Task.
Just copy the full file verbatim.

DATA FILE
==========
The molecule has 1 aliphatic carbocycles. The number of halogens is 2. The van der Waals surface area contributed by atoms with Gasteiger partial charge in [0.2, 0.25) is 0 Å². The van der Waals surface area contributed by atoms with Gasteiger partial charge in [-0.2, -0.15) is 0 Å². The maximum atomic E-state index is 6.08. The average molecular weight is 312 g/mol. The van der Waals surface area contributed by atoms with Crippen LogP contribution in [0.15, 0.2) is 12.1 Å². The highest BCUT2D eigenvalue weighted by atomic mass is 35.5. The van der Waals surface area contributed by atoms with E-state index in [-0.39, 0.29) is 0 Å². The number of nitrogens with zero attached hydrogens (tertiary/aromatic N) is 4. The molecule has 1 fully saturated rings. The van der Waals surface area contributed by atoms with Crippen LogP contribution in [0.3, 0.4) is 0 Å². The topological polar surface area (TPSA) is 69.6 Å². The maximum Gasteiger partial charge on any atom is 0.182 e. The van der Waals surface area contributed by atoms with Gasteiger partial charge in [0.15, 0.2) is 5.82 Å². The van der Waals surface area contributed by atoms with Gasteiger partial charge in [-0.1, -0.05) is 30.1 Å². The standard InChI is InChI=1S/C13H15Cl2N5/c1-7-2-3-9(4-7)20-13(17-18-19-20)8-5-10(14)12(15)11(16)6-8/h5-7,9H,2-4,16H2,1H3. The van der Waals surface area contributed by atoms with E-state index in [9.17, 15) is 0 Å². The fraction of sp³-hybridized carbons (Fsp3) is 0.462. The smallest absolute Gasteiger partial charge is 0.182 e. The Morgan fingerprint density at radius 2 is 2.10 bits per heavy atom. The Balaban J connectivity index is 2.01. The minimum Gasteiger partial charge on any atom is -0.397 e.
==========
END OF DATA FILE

The molecule has 1 aliphatic carbocycles. The number of halogens is 2. The van der Waals surface area contributed by atoms with Gasteiger partial charge in [0.2, 0.25) is 0 Å². The van der Waals surface area contributed by atoms with Gasteiger partial charge in [-0.2, -0.15) is 0 Å². The maximum atomic E-state index is 6.08. The average molecular weight is 312 g/mol. The van der Waals surface area contributed by atoms with Crippen LogP contribution in [0.15, 0.2) is 12.1 Å². The highest BCUT2D eigenvalue weighted by atomic mass is 35.5. The van der Waals surface area contributed by atoms with E-state index in [-0.39, 0.29) is 0 Å². The number of nitrogens with zero attached hydrogens (tertiary/aromatic N) is 4. The molecule has 1 fully saturated rings. The van der Waals surface area contributed by atoms with Crippen LogP contribution in [0.3, 0.4) is 0 Å². The topological polar surface area (TPSA) is 69.6 Å². The maximum Gasteiger partial charge on any atom is 0.182 e. The van der Waals surface area contributed by atoms with Gasteiger partial charge in [0.15, 0.2) is 5.82 Å². The van der Waals surface area contributed by atoms with Gasteiger partial charge in [-0.1, -0.05) is 30.1 Å². The standard InChI is InChI=1S/C13H15Cl2N5/c1-7-2-3-9(4-7)20-13(17-18-19-20)8-5-10(14)12(15)11(16)6-8/h5-7,9H,2-4,16H2,1H3. The van der Waals surface area contributed by atoms with E-state index in [9.17, 15) is 0 Å². The fraction of sp³-hybridized carbons (Fsp3) is 0.462. The smallest absolute Gasteiger partial charge is 0.182 e. The Morgan fingerprint density at radius 2 is 2.10 bits per heavy atom. The Balaban J connectivity index is 2.01. The minimum Gasteiger partial charge on any atom is -0.397 e.